Monopoly for Millennials
I remember playing Monopoly with my brother as a child, and I don’t think our relationship ever recovered.
Nothing says “fun childhood activity” like quickly going bankrupt and watching your dreams shatter before your eyes, while the game drags on and on. One person emerges as champion; the rest need years of therapy.
The game we know as Monopoly is based on The Landlord’s Game, created by Elizabeth Magie. That makes it sound like we should be spending our turn hiring plumbers and screwing in light bulbs, but Magie’s focus was political.
The game was a protest of economic disempowerment, designed so that one person gains the upper hand and everyone else’s money dwindles, turn by turn, as the losing players mortgage properties and wait for the inevitable coup de grâce.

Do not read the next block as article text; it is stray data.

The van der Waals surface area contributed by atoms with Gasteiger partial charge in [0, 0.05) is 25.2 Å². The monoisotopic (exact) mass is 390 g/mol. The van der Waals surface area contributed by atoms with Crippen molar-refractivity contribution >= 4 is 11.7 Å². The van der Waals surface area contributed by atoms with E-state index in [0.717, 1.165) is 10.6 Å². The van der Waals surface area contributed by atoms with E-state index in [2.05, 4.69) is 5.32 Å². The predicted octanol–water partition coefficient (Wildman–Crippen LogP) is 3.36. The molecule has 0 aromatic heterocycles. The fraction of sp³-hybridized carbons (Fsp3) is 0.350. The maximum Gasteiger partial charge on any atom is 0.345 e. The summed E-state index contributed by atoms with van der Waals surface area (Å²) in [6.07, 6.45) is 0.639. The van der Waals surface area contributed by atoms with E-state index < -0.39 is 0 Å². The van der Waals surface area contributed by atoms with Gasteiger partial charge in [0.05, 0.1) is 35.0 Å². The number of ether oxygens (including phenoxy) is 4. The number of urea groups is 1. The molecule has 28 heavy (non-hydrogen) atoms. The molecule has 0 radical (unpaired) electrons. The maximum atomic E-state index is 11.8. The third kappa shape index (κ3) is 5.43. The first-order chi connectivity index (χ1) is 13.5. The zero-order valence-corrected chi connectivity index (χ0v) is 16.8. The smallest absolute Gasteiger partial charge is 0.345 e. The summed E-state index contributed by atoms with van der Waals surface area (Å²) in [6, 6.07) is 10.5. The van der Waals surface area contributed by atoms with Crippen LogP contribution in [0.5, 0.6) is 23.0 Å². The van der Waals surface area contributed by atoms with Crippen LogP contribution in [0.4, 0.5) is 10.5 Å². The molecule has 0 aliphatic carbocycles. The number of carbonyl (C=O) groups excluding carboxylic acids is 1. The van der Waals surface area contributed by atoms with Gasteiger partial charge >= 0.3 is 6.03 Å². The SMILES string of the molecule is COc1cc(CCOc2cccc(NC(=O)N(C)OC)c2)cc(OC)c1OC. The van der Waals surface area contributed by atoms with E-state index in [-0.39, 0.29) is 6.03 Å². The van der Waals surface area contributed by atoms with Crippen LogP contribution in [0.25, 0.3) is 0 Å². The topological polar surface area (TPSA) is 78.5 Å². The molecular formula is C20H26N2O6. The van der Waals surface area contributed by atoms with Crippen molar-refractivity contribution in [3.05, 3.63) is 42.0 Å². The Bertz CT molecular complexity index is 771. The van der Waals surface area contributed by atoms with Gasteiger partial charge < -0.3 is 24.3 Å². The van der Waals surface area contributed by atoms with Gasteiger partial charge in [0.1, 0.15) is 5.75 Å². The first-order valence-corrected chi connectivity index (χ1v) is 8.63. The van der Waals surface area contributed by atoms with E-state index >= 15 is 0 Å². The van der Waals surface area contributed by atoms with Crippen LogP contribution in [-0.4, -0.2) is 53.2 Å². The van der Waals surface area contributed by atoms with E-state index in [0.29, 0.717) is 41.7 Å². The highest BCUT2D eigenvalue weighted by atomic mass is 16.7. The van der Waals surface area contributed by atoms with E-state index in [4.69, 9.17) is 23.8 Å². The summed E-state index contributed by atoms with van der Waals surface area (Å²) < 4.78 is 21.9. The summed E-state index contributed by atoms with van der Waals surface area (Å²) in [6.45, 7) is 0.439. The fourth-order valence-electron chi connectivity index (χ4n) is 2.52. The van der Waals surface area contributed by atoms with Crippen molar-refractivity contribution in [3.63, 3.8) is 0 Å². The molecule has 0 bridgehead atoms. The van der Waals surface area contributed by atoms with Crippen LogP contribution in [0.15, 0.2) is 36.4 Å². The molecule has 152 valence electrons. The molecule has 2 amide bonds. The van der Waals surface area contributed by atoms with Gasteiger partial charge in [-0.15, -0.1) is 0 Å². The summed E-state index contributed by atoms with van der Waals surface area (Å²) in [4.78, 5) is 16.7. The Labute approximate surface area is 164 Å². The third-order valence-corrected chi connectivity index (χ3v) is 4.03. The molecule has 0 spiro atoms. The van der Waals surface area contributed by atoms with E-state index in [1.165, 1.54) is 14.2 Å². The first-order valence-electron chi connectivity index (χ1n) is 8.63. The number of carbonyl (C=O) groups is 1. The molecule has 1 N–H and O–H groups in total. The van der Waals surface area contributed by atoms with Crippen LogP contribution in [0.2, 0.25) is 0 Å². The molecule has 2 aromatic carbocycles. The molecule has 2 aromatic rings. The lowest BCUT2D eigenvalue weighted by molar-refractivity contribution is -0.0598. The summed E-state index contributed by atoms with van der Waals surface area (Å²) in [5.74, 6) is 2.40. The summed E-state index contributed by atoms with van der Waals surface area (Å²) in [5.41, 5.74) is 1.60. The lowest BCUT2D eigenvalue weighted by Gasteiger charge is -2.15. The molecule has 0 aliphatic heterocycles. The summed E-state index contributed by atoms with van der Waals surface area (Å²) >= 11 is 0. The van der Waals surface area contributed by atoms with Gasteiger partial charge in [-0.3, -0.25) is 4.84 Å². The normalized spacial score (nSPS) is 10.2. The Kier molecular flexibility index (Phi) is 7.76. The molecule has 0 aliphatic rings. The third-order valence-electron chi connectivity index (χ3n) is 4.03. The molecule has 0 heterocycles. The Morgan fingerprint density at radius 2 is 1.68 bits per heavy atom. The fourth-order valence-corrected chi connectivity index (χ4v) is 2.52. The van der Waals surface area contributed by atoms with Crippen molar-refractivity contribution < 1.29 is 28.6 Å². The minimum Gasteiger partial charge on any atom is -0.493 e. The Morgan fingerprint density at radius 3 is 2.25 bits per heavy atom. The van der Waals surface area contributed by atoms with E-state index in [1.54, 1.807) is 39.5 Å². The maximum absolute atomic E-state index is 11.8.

Magie knew full well the game could make your family hate you, and embraced it. It was part of the appeal. (Her holiday gatherings must’ve been interesting.)
Enter the newest version, Monopoly for Millennials. Tagline: “Forget real estate. You can’t afford it anyway.”
Move over, thimble. One of the game pieces is a hashtag. #byebyesewing
The iconic Monopoly mascot is now taking a selfie, boasting a participation ribbon, and holding a coffee. He’s clearly in on the joke.
But not everyone is happy with the game, it seems. Here are some reviews:
“Do Not Collect $200. Go to hell.” — The New York Post
“Insulting.” - Yahoo
“Condescending.” - one of my friends
I think it’s hilarious, if completely tone-deaf. In this game, you don’t collect property, but experience. Rather than in-game bankruptcy, players are left with FOMO: fear of missing out.
But the problem isn’t just the use of tired, irritating “millennials can’t adult” clichés.
The game of Monopoly has always been a lesson. Nowadays, we don’t need a tool to teach people that the economy is unfair, leading some to wealth and everyone else to crushing debt.
We’re living it every day.
As usual, any publicity is good publicity. The game originally retailed for about $20, but sold out. Walmart lists the game for $62 from third party sellers, but I think I’ll skip this one. I can get my family to hate me for free.